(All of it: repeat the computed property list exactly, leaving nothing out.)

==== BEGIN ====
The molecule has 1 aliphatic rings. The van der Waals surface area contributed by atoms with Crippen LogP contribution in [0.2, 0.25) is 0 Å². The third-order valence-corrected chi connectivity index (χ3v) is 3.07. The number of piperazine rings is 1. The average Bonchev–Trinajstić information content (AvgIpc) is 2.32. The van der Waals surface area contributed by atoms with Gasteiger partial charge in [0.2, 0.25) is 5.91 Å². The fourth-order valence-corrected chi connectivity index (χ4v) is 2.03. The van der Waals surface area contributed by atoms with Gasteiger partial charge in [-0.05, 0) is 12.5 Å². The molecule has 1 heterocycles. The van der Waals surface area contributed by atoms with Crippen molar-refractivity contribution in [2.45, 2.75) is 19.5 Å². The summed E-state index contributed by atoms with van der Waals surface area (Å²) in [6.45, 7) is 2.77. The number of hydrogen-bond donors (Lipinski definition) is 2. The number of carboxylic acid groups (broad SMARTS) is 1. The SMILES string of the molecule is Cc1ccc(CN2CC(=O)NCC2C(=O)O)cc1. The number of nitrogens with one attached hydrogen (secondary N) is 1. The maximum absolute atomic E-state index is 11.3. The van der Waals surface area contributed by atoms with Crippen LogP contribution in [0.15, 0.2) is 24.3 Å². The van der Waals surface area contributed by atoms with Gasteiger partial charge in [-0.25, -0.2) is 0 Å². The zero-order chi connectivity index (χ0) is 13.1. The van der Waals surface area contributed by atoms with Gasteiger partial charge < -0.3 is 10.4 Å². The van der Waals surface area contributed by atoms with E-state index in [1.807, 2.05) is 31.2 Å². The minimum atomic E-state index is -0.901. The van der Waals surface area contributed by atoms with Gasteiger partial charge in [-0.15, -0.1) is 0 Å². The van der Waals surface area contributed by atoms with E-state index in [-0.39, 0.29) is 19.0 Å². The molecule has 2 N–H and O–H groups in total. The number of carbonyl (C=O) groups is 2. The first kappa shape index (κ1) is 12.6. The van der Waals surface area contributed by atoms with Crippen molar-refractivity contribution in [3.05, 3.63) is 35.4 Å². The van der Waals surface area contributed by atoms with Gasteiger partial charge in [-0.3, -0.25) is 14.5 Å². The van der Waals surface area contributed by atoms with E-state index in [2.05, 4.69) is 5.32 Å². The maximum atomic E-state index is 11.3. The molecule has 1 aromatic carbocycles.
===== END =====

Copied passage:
The molecule has 1 aliphatic rings. The van der Waals surface area contributed by atoms with Crippen LogP contribution in [0.2, 0.25) is 0 Å². The third-order valence-corrected chi connectivity index (χ3v) is 3.07. The number of piperazine rings is 1. The average Bonchev–Trinajstić information content (AvgIpc) is 2.32. The van der Waals surface area contributed by atoms with Gasteiger partial charge in [0.2, 0.25) is 5.91 Å². The fourth-order valence-corrected chi connectivity index (χ4v) is 2.03. The van der Waals surface area contributed by atoms with Gasteiger partial charge in [-0.05, 0) is 12.5 Å². The molecule has 1 heterocycles. The van der Waals surface area contributed by atoms with Crippen molar-refractivity contribution in [2.45, 2.75) is 19.5 Å². The summed E-state index contributed by atoms with van der Waals surface area (Å²) in [6.45, 7) is 2.77. The number of hydrogen-bond donors (Lipinski definition) is 2. The number of carboxylic acid groups (broad SMARTS) is 1. The SMILES string of the molecule is Cc1ccc(CN2CC(=O)NCC2C(=O)O)cc1. The number of nitrogens with one attached hydrogen (secondary N) is 1. The maximum absolute atomic E-state index is 11.3. The van der Waals surface area contributed by atoms with Crippen LogP contribution in [0.15, 0.2) is 24.3 Å². The van der Waals surface area contributed by atoms with Gasteiger partial charge in [-0.25, -0.2) is 0 Å². The zero-order chi connectivity index (χ0) is 13.1. The van der Waals surface area contributed by atoms with Gasteiger partial charge < -0.3 is 10.4 Å². The van der Waals surface area contributed by atoms with E-state index in [1.807, 2.05) is 31.2 Å². The minimum atomic E-state index is -0.901. The van der Waals surface area contributed by atoms with Gasteiger partial charge in [-0.15, -0.1) is 0 Å². The van der Waals surface area contributed by atoms with E-state index in [-0.39, 0.29) is 19.0 Å². The molecule has 2 N–H and O–H groups in total. The number of carbonyl (C=O) groups is 2. The first kappa shape index (κ1) is 12.6. The van der Waals surface area contributed by atoms with Crippen molar-refractivity contribution in [3.05, 3.63) is 35.4 Å². The van der Waals surface area contributed by atoms with Gasteiger partial charge in [-0.3, -0.25) is 14.5 Å². The van der Waals surface area contributed by atoms with E-state index in [2.05, 4.69) is 5.32 Å². The maximum atomic E-state index is 11.3. The molecule has 1 aromatic carbocycles.